Anne

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Anne

 (ăn) 1665-1714.
Queen of Great Britain and Ireland (1702-1714). The last monarch of the Stuart line, she was also the first English ruler to reign over a unified England and Scotland (1707), making her the first sovereign of Great Britain.

Anne

(æn)
n
1. (Biography) Princess, the Princess Royal. born 1950, daughter of Elizabeth II of Great Britain and Northern Ireland; a noted horsewoman and president of the Save the Children Fund
2. (Biography) Queen. 1665–1714, queen of Great Britain and Ireland (1702–14), daughter of James II, and the last of the Stuart monarchs
3. (Biography) Saint. (in Christian tradition) the mother of the Virgin Mary. Feast day: July 26 or 25

Anne

(æn)

n.
1665–1714, queen of England 1702–14.
ThesaurusAntonymsRelated WordsSynonymsLegend:
Noun1.Anne - Queen of England and Scotland and Ireland; daughter if James II and the last of the Stuart monarchs; in 1707 she was the last English ruler to exercise the royal veto over parliament (1665-1714)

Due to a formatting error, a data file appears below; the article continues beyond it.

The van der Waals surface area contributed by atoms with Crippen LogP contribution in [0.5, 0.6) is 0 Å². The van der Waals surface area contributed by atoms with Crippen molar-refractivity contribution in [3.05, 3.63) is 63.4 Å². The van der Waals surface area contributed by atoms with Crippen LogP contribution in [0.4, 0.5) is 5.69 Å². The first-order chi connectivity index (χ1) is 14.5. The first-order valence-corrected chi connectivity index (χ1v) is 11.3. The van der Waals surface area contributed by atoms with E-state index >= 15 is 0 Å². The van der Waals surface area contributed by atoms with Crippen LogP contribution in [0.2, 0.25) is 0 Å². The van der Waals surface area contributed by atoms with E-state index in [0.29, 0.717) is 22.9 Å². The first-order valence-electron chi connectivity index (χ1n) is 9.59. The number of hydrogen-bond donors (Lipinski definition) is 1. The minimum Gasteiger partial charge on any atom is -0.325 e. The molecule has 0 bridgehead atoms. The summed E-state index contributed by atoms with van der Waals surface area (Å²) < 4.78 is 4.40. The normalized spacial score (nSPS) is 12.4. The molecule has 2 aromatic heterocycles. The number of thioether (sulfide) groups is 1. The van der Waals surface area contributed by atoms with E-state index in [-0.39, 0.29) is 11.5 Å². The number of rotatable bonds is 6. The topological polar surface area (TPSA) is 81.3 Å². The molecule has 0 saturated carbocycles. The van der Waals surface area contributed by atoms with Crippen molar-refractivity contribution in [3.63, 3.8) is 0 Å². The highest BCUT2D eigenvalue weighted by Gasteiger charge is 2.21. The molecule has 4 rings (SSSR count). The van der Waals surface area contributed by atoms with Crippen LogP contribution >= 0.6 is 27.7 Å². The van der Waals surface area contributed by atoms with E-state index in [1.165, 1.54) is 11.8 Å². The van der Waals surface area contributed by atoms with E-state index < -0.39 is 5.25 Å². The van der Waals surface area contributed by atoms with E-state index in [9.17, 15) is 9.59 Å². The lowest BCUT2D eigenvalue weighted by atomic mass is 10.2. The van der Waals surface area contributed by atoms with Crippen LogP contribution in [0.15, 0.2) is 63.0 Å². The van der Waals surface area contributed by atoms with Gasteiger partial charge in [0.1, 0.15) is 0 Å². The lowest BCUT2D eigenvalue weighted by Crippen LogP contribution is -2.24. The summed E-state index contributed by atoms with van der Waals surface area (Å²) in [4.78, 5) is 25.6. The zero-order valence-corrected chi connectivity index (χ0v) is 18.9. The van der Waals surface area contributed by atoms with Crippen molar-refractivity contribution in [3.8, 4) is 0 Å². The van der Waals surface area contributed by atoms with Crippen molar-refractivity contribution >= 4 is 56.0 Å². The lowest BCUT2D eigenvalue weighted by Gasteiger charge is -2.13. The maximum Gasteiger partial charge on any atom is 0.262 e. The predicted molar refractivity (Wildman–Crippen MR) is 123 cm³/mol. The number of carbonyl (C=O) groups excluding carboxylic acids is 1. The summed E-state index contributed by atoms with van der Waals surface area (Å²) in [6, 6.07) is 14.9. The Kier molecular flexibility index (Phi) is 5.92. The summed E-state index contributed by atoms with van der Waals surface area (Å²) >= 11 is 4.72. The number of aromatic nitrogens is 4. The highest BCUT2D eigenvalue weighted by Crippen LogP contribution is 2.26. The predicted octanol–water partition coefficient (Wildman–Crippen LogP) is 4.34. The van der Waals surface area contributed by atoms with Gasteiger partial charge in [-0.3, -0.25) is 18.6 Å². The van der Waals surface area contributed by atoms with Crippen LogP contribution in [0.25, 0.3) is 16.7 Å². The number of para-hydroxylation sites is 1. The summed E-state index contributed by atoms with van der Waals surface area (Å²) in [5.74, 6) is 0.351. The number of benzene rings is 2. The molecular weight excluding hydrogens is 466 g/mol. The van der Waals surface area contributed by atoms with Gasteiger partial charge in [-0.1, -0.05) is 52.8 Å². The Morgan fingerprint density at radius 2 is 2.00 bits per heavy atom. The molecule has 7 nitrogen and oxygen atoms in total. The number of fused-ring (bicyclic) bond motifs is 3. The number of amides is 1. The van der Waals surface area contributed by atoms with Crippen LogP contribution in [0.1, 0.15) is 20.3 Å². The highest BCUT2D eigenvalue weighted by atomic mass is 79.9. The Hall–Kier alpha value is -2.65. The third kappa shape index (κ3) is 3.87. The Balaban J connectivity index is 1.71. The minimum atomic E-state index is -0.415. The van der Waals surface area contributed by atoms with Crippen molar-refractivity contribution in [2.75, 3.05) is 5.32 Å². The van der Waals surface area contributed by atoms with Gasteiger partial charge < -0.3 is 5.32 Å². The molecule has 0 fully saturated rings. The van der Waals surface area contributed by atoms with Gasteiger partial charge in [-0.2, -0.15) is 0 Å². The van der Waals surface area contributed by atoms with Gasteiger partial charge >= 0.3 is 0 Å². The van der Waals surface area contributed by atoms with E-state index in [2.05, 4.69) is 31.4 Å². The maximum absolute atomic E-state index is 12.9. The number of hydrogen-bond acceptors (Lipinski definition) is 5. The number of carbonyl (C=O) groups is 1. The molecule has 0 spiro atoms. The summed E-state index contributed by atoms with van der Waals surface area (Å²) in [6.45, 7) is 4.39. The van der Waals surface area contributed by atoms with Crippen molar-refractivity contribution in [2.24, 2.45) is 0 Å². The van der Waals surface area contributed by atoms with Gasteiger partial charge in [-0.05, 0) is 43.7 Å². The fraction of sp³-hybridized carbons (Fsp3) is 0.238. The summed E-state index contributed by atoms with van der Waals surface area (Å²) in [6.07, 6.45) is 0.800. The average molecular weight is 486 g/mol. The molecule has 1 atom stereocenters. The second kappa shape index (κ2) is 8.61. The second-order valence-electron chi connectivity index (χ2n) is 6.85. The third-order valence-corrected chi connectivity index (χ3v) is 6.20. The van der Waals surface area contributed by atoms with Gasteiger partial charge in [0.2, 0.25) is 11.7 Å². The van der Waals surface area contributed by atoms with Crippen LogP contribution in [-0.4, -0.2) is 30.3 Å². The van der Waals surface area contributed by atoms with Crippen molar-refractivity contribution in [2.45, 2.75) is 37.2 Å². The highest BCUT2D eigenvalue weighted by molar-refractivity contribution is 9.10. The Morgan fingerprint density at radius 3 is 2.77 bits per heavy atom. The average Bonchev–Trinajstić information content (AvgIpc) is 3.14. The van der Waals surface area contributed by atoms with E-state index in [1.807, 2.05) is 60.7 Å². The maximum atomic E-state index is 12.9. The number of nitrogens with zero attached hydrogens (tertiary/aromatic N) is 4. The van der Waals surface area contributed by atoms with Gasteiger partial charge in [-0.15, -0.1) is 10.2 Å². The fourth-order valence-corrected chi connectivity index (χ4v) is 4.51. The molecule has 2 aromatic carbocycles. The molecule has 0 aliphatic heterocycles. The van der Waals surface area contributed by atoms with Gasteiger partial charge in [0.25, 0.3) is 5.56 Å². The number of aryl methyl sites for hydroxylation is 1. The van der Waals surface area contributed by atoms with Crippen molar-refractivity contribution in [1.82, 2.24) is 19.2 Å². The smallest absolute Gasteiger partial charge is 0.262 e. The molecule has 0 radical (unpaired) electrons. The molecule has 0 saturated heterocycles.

Translations

Anne

[æn] NAna
References in classic literature ?
These changes costing little or nothing, scores of Mary Annes are solemnly converted into Bevelinas every session.
"I'm so sorry for people who live in lands where there are no Mayflowers," said Anne. "Diana says perhaps they have something better, but there couldn't be anything better than Mayflowers, could there, Marilla?
Anne walked through it on her way to school with reverent steps and worshiping eyes, as if she trod on holy ground.
One June evening, when the orchards were pink blossomed again, when the frogs were singing silverly sweet in the marshes about the head of the Lake of Shining Waters, and the air was full of the savor of clover fields and balsamic fir woods, Anne was sitting by her gable window.
Presently Marilla came briskly in with some of Anne's freshly ironed school aprons.
"No, I can't say I'm sorry," said Marilla, who sometimes wondered how she could have lived before Anne came to Green Gables, "no, not exactly sorry.
"I'll go over early in the morning," said Anne eagerly.
"I'll have to go around by the road, then," said Anne, taking up her hat reluctantly.
"I can't go through the Haunted Wood, Marilla," cried Anne desperately.
"The spruce wood over the brook," said Anne in a whisper.
"Nobody," confessed Anne. "Diana and I just imagined the wood was haunted.
"Anne Shirley, do you mean to tell me you believe all that wicked nonsense of your own imagination?"